Cultural historian Mark Braude (“The Invisible Emperor,” “Making Monte Carlo”) returns with an irresistible romp through 1920s Paris alongside the luminous Kiki de Montparnasse, chanteuse, artist’s model, painter, actor and storyteller. The preferred model of the groundbreaking artist and photographer Man Ray, she is a charismatic figure who was previously relegated to the margins in the history of modern art.
With vibrant prose as beguiling as Kiki herself, Braude opens his new book “Kiki Man Ray: Art, Love, and Rivalry in 1920s Paris,” in the middle of the story, with a lush scene in summer 1925 at The Jockey, a buzzing nightclub where we observe Kiki, “carried along by joy,” performing songs sometimes with lyrics by her poet friend Robert Desnos. As Braude proposes, she lets “her watchers imagine that by singing about her sins, she’s hearing their confessions.”
Braude, who lives in Vancouver, sets out to answer the question of how this young woman — she was born Alice Prin in 1901 and raised in poverty in a village in Burgundy — is able to capture the spirit of her time “by doing nothing more than making a performance of herself.”
Seeking modelling work, 16-year-old Alice sets her sights on the Café de la Rotonde, a Parisian spot frequented by local artists. To pay for coffee, she sketches its patrons, drawing like she speaks, Braude writes, “in lines that were barbed and ironic and warm and tenderhearted all at once.” There she meets Maurice Mendjizky, a Polish-Jewish painter and composer, who gives her her nickname and paints her first portrait. She would also meet and pose for Moïse Kisling, Amedeo Modigliani and Maurice Utrillo, among others, confessing, “the painters adopted me. End of sad times.”
Kiki meets Man Ray in 1921, but initially refuses to be photographed by him. When she moves in and becomes his lover, he ends up photographing Kiki more than anyone else. She, too practises her art and begins to paint watercolours, mostly recollections from her childhood, pieces acquired by art dealer Henri-Pierre Roché, who writes that “their summery tones and quick lines” remind him of Matisse. When Kiki has her first solo show at which she sells all 27 paintings, the Paris Tribune touts it “the most successful vernissage of the year.”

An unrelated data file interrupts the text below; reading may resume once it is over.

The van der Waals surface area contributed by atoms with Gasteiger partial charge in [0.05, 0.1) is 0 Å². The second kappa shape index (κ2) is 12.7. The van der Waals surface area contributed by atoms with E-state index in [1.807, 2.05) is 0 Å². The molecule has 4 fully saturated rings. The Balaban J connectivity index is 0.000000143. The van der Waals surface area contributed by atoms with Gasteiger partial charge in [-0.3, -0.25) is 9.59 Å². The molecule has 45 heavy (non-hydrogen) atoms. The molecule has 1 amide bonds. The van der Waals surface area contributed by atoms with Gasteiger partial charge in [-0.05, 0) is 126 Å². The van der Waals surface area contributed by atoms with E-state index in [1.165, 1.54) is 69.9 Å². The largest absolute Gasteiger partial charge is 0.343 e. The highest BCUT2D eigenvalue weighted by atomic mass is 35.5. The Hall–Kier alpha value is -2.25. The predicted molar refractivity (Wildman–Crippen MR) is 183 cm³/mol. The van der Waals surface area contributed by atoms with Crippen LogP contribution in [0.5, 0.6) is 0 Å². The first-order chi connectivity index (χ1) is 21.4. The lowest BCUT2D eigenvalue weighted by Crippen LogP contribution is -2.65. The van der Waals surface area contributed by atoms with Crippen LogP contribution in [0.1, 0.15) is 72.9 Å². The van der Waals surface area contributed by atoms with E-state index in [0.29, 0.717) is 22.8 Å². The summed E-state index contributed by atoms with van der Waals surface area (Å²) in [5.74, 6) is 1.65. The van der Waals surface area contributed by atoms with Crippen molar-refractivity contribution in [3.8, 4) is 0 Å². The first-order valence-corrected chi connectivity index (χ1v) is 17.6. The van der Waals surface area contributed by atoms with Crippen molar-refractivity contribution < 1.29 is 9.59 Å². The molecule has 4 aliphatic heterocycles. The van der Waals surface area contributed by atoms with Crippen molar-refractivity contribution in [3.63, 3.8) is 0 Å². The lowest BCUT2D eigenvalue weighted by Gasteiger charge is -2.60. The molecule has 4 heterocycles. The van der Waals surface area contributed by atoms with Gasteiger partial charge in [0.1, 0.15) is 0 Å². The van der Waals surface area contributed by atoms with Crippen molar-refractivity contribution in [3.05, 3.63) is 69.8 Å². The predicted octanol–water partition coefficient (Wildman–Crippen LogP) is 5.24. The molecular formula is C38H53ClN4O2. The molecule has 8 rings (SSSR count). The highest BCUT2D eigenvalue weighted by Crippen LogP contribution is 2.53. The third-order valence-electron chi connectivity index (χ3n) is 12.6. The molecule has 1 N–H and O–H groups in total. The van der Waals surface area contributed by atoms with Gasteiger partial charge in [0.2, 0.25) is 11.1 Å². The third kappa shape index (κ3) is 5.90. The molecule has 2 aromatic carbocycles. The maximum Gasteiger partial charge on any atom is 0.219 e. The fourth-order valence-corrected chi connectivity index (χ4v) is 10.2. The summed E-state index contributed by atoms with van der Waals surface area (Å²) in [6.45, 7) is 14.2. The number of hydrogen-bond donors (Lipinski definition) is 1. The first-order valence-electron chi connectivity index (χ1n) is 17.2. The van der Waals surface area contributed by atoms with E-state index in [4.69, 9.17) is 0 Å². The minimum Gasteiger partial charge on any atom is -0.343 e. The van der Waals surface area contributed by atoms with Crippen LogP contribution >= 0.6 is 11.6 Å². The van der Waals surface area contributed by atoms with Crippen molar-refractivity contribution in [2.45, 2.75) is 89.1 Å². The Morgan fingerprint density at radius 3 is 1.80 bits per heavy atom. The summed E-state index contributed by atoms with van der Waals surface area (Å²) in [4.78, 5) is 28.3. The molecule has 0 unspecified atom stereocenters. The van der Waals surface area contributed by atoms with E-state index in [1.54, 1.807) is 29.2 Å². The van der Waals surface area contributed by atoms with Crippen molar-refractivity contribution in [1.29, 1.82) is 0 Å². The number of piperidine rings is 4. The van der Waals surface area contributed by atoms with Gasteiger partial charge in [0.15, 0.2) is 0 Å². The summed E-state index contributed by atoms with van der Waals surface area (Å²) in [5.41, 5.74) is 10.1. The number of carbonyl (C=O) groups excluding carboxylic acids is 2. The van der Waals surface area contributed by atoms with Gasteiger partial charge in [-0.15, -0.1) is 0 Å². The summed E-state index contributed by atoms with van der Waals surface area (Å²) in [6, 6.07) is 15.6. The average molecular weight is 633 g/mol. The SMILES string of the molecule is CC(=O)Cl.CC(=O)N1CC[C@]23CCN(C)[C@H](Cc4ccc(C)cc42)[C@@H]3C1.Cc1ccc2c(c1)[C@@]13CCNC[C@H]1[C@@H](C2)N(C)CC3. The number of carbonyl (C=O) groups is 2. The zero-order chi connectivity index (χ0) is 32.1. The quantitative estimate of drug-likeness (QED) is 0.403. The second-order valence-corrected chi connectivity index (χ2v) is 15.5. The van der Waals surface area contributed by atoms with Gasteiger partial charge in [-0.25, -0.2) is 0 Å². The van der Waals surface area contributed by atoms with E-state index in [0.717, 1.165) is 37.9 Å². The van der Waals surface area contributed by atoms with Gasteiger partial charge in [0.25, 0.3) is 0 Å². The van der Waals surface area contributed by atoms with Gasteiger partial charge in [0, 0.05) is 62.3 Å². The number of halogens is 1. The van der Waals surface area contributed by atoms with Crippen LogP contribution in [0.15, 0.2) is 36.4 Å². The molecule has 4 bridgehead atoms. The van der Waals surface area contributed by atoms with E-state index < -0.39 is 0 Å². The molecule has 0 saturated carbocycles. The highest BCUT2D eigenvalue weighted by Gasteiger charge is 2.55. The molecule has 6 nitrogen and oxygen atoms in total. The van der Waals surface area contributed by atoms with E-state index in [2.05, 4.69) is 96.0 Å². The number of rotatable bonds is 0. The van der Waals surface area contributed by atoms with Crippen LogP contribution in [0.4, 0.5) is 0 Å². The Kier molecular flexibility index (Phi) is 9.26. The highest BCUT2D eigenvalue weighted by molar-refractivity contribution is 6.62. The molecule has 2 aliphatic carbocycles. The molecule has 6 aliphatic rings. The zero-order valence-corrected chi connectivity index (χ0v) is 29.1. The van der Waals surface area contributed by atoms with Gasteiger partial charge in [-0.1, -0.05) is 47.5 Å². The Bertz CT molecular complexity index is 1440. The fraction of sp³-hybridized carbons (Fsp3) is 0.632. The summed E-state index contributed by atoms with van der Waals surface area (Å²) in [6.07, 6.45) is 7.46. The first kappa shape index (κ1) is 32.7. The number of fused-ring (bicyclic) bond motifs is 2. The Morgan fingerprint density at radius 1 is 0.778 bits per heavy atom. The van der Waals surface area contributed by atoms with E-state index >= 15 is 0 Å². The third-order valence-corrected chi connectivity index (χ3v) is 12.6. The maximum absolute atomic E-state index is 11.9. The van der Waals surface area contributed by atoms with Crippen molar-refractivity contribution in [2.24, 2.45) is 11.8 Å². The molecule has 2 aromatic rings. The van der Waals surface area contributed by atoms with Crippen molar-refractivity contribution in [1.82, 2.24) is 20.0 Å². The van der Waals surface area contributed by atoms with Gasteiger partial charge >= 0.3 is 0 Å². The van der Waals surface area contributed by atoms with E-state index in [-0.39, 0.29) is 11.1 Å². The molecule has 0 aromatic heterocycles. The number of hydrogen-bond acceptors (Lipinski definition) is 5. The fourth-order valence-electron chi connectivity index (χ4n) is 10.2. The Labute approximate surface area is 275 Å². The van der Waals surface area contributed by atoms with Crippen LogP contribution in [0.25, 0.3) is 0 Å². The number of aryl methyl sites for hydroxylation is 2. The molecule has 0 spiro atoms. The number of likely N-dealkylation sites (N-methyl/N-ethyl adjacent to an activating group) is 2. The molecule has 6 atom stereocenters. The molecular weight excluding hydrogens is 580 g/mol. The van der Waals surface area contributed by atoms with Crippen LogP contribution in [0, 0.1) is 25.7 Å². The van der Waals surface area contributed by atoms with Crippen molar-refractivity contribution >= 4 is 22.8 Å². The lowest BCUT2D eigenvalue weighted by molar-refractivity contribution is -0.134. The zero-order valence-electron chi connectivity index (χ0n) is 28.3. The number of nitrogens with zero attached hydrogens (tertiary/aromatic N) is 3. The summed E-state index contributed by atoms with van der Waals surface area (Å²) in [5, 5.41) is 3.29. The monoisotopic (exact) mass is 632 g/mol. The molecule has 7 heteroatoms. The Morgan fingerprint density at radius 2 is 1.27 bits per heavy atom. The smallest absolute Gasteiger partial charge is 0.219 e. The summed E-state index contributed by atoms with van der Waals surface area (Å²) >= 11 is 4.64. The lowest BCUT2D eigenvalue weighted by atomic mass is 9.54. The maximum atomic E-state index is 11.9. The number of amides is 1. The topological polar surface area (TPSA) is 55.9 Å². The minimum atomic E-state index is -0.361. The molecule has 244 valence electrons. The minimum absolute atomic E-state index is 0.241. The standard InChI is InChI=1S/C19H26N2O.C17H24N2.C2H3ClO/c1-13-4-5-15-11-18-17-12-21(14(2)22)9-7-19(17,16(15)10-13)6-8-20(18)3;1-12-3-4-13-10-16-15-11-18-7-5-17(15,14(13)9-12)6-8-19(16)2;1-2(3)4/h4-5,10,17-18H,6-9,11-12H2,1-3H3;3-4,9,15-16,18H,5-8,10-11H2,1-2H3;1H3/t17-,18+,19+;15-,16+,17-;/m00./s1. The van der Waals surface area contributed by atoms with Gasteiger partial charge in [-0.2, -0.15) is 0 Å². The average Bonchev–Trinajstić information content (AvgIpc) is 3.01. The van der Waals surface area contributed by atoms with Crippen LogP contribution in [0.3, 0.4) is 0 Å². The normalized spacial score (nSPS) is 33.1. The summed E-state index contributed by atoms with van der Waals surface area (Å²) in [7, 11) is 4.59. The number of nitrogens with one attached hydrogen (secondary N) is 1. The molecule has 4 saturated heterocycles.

Demand for her as a model increases when Tsuguharu Foujita’s portrait “Reclining Nude With Toile de Jouy,” featuring Kiki looking directly at the viewer and “evoking the pose of Manet’s ‘Olympia,’” is shown at the 1922 Autumn Salon of the Grand Palais. Foujita generously shares funds from the painting’s sale with Kiki and she treats herself to a hat and a dress, eager to get something that makes her happy in the moment.
In 1924, Man Ray’s photo “Le Violon d’Ingres” presents Kiki with the painted f-holes of a violin on her smooth back, her torso angled to reveal her as both woman and instrument. Braude correctly wonders, “How much of the picture’s rough magic is owed to his camera work and how much to her performance in front of the lens?”
There’s another celebrated Man Ray photo of Kiki, her pale face still, her sleek dark head resting on a table, her bow lips painted, her naked body out of view. In her left hand she holds a carved ebony mask upright. Commonly known as “Noire et blanche” it’s a collaborative piece that Braude writes is “about everything that isn’t shown.”
On May 30, 1929, Kiki sings in a variety show, lifting up the publication of her forthcoming memoir “Kiki Souvenirs.” That evening she is crowned Queen of Montparnasse. With friends she later celebrates at La Coupole where, Braude notes, “among her chosen family, plates and glasses filled, talking, listening, taking note, being noticed,” she is likely “as happy as she’d ever been in her life.”
Braude’s exuberant, absorbing biography stands Kiki at the “white-hot center” of 1920s Montparnasse, reclaiming her rightful place.
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